Car Dealers Question Unrealistic EV Target

26 May 2020 | 11.21 am

Car Dealers Question Unrealistic EV Target

ICCRA wants more focus on hybrid benefits

26 May 2020 | 11.21 am

Ireland’s main car dealers have formed the Irish Car Carbon Reduction Alliance to highlight major shortcomings in the government’s Climate Action Plan.

ICCRA says the plan is flawed as it is based on inaccurate and incomplete information.  The group is calling for a review of the Cimate Action Plan (CAP) and the introduction of more realistic targets for emissions and Electric Vehicles.

Alliance spokesman Denis Murphy (pictured), managing director of Blackwater Motors in Cork, said there are only two ways to reduce emissions from transport – reduce the number of journeys by car and drive more fuel efficient cars. He added that the Action Plan ignores economics and the latest engineering.

“There is a sense of déjà vu about the CAP targets,” said Murphy. “In 2008 the then government set a target of having 250,000 electric cars on the road by 2020.  Currently there are 8,120. It’s very easy to set targets but very difficult to achieve them without a clearly defined strategy.

“Ireland’s car ownership per head of population is one of the lowest in Europe. Yet we have one of the highest carbon emissions per car in Europe due to our rural transport infrastructure, which is responsible for an average annual mileage that is 1.5 times the EU average.

“Reducing emissions to CAP targets would require a sweeping reduction in the number of car journeys made, especially in rural Ireland, where motorists drive more than their urban counterparts. The public transport infrastructure isn’t there to support such drastic changes.”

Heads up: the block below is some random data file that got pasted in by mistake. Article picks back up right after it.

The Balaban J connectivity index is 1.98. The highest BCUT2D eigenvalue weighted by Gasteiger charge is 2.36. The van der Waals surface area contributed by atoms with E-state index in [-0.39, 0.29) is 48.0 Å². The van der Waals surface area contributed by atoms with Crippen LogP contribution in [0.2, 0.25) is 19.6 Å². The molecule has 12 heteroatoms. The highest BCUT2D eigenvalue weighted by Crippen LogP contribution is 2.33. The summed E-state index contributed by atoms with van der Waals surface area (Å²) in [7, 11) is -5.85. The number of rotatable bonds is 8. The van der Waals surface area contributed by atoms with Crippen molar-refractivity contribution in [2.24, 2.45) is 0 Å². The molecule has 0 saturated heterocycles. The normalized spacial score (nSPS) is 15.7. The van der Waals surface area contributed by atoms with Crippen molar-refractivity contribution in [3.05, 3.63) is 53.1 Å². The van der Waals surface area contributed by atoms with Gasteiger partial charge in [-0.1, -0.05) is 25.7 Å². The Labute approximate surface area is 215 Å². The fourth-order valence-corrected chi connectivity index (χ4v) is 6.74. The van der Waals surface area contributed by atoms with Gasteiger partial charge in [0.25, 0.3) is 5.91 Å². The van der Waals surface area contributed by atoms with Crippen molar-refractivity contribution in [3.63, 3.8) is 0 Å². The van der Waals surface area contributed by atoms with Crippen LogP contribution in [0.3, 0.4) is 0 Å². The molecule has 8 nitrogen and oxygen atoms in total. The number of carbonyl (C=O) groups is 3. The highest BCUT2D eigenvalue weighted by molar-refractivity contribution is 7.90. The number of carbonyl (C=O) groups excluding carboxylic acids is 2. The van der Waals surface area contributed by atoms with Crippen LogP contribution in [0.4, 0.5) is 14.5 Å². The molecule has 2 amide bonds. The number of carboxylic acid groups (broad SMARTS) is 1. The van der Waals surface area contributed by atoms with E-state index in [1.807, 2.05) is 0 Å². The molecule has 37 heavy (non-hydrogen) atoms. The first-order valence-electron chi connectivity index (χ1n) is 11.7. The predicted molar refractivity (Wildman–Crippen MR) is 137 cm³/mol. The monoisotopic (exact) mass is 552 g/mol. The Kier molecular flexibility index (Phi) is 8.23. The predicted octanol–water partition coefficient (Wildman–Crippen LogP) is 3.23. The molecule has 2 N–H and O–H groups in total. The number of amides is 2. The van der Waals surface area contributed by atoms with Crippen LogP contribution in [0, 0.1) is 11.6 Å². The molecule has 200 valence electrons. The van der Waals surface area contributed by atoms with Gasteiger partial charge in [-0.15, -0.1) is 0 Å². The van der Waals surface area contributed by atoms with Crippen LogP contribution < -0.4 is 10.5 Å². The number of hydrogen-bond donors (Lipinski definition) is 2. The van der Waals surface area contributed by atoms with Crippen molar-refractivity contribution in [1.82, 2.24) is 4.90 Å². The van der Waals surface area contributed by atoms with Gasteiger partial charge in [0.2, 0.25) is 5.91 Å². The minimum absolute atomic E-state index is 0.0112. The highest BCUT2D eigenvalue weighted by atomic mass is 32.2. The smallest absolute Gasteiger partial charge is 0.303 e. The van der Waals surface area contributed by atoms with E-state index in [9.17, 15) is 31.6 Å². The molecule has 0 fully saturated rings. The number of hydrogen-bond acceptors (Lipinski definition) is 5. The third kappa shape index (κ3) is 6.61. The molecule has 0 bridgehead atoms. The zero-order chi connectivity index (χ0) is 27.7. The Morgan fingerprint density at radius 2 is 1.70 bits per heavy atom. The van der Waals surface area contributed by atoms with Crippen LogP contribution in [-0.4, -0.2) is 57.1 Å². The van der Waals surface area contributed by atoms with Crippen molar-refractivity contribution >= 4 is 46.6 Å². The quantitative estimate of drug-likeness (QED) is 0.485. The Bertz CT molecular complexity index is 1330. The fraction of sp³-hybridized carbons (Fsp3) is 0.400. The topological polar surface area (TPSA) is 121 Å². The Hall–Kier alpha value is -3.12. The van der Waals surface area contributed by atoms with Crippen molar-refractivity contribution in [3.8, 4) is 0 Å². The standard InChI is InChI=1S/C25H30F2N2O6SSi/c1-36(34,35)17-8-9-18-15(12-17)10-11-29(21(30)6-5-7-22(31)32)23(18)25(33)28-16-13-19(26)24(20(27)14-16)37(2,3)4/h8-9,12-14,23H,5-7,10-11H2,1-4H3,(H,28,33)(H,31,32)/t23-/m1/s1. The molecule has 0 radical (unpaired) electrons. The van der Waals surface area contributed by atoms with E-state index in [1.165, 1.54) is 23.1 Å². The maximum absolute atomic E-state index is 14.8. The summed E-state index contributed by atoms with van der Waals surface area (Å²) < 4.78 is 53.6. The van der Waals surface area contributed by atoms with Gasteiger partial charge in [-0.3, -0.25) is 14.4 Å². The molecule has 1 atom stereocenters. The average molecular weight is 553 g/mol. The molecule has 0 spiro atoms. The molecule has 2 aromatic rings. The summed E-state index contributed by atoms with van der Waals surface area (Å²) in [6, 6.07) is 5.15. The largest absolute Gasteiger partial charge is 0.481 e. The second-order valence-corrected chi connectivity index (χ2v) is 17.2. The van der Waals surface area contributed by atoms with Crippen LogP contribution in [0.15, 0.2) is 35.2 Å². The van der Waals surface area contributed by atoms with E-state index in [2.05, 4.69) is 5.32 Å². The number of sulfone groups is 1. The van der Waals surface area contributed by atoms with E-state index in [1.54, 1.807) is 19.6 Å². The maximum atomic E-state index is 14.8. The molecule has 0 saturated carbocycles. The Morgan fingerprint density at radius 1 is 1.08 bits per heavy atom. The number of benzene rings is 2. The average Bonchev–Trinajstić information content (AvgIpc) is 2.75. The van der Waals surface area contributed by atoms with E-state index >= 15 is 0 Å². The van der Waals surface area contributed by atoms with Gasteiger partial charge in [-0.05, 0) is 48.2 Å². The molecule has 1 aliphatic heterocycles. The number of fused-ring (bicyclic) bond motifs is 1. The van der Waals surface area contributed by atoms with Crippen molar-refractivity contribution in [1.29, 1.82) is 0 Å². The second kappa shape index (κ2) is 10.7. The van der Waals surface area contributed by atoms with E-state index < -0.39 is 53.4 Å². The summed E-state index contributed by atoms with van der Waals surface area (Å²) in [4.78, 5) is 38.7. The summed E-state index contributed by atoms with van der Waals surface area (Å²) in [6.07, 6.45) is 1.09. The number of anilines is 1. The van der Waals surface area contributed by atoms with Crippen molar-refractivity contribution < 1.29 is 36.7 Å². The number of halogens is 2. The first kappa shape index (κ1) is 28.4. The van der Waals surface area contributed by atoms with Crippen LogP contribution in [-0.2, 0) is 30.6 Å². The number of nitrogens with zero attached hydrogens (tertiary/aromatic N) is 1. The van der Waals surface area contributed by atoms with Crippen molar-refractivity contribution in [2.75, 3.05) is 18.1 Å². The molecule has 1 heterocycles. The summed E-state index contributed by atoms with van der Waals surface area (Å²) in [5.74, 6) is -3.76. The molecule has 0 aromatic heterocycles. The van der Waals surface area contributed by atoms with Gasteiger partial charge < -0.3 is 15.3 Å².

ICCRA’s view is that emissions reduction is best achieved by encouraging motorists to drive more fuel-efficient cars. Murphy points out that consumer confusion over engine choices, and the relatively high cost of EV cars, are major challenges.

ICCRA research has found that half the population is confused about the various car options on the market and their impact on the environment. This has led to the continuing decline in new car registrations, as motorists are sticking with their current older car.

“The Climate Action Plan is feeding this confusion,” Murphy added. “It proposes a ban on the sale of petrol and diesel cars from 2030, and motorists are understandably concerned about the potential resale value of their car.

“In fact driving a newer car is a more meaningful way to reduce car emissions, by removing the older car stock that have significantly higher emissions. Current technological innovations could bring combustion engine cars close to zero emissions by 2030. Consumers require a more realistic timeframe and cost basis to transfer over to EVs.”

EV Shortage

Car dealers also believe that the CAP’s targets for the supply and take-up of Battery Electric Vehicles (BEVS) and Plug in Hybrid Electric Vehicles (PHEV) between 2021 and 2030 are unrealistic.

According to Murphy: “The supply and pricing of BEVs and PHEVs in the Irish market are critical to consumer take-up even to reach 50% of the CAP targets. EU policy states that cars must achieve a 30% reduction emission levels by 2030, based on 2005 levels. This is significant because car manufacturers in Europe are working to achieve the EU target, not those set out in the CAP, and this will directly impact the supply of sufficient EVs for the Irish market.

“Furthermore there is the cost factor. The average cost of an EV is over €45,850 before subsidies whereas the average price of a new petrol car bought in Ireland in 2019 was €23,520 and a diesel car was €37,420.

“Targets can be ambitious but they have to be realistic to be achievable, and the current CAP targets fall well short. They must also be supported by a comprehensive strategy.”

Pic: Darragh Kane

 

 

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